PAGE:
Incremental Map/Reduce/Combiner?

Because people keep asking me about a Combiner function (which is written about in the Google Map/Reduce paper and also used in Hadoop), here's a follow up to yesterdays post. The reason I'm not talking about about a combiner function is because I'm pretty sure the design I propose is isomorphic to a Map/Reduce/Combiner combo design. That is to say it's the same damn thing, just re-jiggered a little.

To illustrate, here is an example that does it's own combiner operations inside the reduce.

Let's say we have a database full of receipts and we want to calculate the total spent in a month and the average amount of each purchase.

Here is an example receipt:

{
"_id":"2DA92AAA628CB4156134F36927CF4876",
"type":"receipt"
"amount":19.95,
"note":"Enzyte, i sure hope this works",
"year":2008,
"month":1,
"day":12,
....
"}
}

Calculating the total spent in a reduction is easy, it's simple addition which is commutative and associative. But calculating an average is not intrinsically associative, so we'll have to make our function a little more complex to make the Javascript function behave properly.

This map function outputs each receipt's year and month as the key, and the amount as the value:


function (doc) {

if (doc.type == "receipt") {

var key = [doc.year, doc.month];
emit(key, doc.amount);
}
}

And a Reduce function to compute the totals of the receipts:


function (date, values) {
var result = {totalSpent:0, numPurchases:0};
for(var i=0; i<values.length; i++)
 {
switch (typeof values[i]) {
case "number":
result.totalSpent += values[i];
result.numPurchases++;
case "object":
// this in an output object from a previous reduction
result.totalSpent += values[i].totalSpent;
result.numPurchases += values[i].numPurchases;
}
}
return result;
}

Once saved into a design document then you can get the values from January of '08:

GET /db/_view/receipts/amount_spent_month?key=[2008,1]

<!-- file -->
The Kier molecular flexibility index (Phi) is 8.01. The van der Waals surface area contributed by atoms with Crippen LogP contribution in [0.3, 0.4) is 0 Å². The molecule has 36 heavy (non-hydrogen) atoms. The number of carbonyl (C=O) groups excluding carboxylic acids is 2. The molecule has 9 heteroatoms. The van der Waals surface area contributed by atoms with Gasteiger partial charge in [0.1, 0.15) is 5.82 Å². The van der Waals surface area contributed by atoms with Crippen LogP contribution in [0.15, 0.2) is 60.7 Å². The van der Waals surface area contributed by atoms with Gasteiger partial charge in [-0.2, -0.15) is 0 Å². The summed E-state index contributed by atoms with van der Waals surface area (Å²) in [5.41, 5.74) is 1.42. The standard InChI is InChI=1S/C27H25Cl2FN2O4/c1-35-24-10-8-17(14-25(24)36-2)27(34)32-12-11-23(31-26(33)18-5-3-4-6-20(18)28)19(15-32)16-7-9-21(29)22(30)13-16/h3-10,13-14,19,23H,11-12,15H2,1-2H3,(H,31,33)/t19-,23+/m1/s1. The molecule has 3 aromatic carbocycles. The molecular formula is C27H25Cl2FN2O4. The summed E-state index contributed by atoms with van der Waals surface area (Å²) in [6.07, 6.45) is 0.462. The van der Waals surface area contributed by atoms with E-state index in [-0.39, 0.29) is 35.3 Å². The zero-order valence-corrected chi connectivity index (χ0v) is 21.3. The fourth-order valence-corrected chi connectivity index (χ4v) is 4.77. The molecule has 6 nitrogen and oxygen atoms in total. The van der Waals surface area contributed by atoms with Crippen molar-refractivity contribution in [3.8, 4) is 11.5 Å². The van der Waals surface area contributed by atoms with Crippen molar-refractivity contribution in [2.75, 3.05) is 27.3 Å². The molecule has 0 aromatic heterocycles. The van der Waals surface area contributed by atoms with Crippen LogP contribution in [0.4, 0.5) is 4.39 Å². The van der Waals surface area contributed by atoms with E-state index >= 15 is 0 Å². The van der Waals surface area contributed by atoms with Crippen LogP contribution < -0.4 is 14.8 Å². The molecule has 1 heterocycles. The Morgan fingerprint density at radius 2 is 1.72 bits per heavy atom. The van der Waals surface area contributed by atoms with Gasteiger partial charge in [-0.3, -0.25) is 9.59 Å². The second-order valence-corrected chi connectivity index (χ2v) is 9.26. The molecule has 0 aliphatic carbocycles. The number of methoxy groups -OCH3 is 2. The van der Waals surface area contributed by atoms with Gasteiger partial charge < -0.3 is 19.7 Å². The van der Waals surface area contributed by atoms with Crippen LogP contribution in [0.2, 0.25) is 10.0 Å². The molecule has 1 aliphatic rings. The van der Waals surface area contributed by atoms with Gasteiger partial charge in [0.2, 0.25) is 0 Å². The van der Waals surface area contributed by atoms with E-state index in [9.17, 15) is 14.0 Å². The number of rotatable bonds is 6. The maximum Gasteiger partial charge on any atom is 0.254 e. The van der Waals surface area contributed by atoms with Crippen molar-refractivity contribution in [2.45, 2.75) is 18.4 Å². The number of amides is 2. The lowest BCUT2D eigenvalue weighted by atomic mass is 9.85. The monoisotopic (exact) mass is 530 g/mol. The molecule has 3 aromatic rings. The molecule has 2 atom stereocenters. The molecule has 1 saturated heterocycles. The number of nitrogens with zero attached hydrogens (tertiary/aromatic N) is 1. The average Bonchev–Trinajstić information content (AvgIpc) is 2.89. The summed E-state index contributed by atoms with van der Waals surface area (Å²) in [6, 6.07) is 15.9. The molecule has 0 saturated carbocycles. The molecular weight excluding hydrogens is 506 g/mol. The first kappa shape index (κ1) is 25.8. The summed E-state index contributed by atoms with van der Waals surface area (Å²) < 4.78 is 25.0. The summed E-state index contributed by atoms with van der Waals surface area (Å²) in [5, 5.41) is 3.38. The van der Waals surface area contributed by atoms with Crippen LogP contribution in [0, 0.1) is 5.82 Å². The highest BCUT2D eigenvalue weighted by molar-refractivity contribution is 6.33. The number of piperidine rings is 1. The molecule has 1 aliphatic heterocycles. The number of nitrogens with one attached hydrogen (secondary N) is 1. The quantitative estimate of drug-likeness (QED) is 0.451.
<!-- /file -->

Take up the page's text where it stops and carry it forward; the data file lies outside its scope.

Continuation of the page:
Result:

{"total_rows":12,
"rows":[
{ "key":[2008,1],
"value": { "totalSpent": 1252.1
"numPurchases": 13}}
]}

Now calculating the final average is left to the client.

However, we can avoid extra combiner logic by simply changing the map function to output the values to look like their final form anyway:


function (doc) {

if (doc.type == "receipt") {

var key = [doc.year, doc.month];
emit(key, {totalSpent: doc.amount, numPurchases:1});
}
}

And the Reduce function:


function (date, values) {
var result = {totalSpent:0, numPurchases:0};
for(var i=0; i<values.length; i++)
 {
result.totalSpent += values[i].totalSpent;
result.numPurchases += values[i].numPurchases;
}
}
return result;
}

This code is a lot simpler than the first example, but doing it this way has the disadvantage that the map output values, which can be very numerous, are now containing extra useless information for the sake of algorithmic simplicity, possibly slowing things down or using extra resources.

Anyway, I think the addition of a separate Combiner function makes things more complicated for the general case, and an separate combiner design can be done in this design anyway, using wrapper functions. So I don't see the point of an explicit combiner function, though I might be convinced otherwise.

Posted February 8, 2008 1:47 PM